Native to the southern United States and Latin America, and introduced to Hawaii prior to 1870. In the U.S. it is found in Arizona, Texas, and Florida.
A perennial bushy or vine-like plant that grows erect on stiff, fibrous stems that are well branched. Reproduction is from seeds. Plants favor moist environments, and can be found commonly along the margins of turf where mowing is avoided, as well as along damp roadsides and in waste areas and disturbed sites. Plants have value as forage crops for livestock and have been introduced from its native are for this purpose.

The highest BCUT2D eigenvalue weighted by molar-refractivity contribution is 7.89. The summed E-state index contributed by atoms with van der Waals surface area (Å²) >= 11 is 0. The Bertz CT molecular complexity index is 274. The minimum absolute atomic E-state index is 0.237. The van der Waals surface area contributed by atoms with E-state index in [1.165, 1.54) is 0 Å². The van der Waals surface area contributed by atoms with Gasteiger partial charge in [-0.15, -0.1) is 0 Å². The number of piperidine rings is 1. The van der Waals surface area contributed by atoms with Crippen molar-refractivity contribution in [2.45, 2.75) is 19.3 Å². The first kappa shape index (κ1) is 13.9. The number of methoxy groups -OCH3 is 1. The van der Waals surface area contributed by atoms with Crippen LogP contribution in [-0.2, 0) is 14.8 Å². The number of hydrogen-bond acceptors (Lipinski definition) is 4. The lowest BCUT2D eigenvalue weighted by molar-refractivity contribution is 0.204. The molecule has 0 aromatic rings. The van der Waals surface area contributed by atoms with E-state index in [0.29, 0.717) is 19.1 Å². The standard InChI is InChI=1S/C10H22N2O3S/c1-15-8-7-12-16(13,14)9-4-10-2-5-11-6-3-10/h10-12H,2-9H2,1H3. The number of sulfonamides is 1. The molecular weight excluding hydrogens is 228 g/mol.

Plants are sprawling upright to a height of about 3 feet, much of this height due to the long stems that terminate with the flowers and seed pods. Leaves are divided into 3 large, oval leaflets, and attach to the stem on a long stalk. Flowers open only one or two at a time on the long upper stem, with the seed pods developing below them. Flowers are deep burgundy purple and irregular in shape. The seed pods are very long and thin and drooping from the stem, but curving upward toward their tip.
Characteristicts Important to Control:
Individual plants are easily removed, but for wider infestations a systemic herbicide will be effective. Where possible, control of moisture will reduce the infestation.